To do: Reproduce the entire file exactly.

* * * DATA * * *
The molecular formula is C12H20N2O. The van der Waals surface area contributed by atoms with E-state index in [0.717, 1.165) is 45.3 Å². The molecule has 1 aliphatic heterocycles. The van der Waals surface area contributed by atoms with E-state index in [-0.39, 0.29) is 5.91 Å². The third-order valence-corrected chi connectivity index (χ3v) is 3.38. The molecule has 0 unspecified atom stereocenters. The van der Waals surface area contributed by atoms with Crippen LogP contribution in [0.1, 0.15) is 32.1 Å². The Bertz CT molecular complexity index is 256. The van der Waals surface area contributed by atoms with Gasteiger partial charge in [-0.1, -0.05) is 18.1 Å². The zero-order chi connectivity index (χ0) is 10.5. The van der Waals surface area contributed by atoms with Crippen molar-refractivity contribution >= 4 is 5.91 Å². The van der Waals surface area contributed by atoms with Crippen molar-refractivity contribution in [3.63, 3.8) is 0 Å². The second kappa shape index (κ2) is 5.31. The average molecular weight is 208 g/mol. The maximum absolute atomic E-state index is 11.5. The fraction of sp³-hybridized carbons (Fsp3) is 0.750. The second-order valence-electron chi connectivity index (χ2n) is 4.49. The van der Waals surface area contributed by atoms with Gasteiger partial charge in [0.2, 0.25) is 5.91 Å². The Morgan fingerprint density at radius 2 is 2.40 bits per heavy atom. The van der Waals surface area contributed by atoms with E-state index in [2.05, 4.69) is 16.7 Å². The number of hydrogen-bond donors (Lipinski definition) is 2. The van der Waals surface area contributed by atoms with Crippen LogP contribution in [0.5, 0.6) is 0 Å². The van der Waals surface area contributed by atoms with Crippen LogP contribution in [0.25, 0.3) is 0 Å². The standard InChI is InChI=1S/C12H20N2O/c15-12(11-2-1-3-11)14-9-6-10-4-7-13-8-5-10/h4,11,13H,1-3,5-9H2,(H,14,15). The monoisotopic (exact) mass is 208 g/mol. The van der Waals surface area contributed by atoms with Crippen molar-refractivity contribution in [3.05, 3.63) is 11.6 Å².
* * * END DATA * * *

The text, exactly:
The molecular formula is C12H20N2O. The van der Waals surface area contributed by atoms with E-state index in [0.717, 1.165) is 45.3 Å². The molecule has 1 aliphatic heterocycles. The van der Waals surface area contributed by atoms with E-state index in [-0.39, 0.29) is 5.91 Å². The third-order valence-corrected chi connectivity index (χ3v) is 3.38. The molecule has 0 unspecified atom stereocenters. The van der Waals surface area contributed by atoms with Crippen LogP contribution in [0.1, 0.15) is 32.1 Å². The Bertz CT molecular complexity index is 256. The van der Waals surface area contributed by atoms with Gasteiger partial charge in [-0.1, -0.05) is 18.1 Å². The zero-order chi connectivity index (χ0) is 10.5. The van der Waals surface area contributed by atoms with Crippen molar-refractivity contribution >= 4 is 5.91 Å². The van der Waals surface area contributed by atoms with Crippen molar-refractivity contribution in [3.63, 3.8) is 0 Å². The second kappa shape index (κ2) is 5.31. The average molecular weight is 208 g/mol. The maximum absolute atomic E-state index is 11.5. The fraction of sp³-hybridized carbons (Fsp3) is 0.750. The second-order valence-electron chi connectivity index (χ2n) is 4.49. The van der Waals surface area contributed by atoms with Gasteiger partial charge in [0.2, 0.25) is 5.91 Å². The Morgan fingerprint density at radius 2 is 2.40 bits per heavy atom. The van der Waals surface area contributed by atoms with E-state index in [2.05, 4.69) is 16.7 Å². The number of hydrogen-bond donors (Lipinski definition) is 2. The van der Waals surface area contributed by atoms with Crippen LogP contribution in [0.5, 0.6) is 0 Å². The van der Waals surface area contributed by atoms with Crippen LogP contribution in [0.25, 0.3) is 0 Å². The standard InChI is InChI=1S/C12H20N2O/c15-12(11-2-1-3-11)14-9-6-10-4-7-13-8-5-10/h4,11,13H,1-3,5-9H2,(H,14,15). The monoisotopic (exact) mass is 208 g/mol. The van der Waals surface area contributed by atoms with Crippen molar-refractivity contribution in [3.05, 3.63) is 11.6 Å².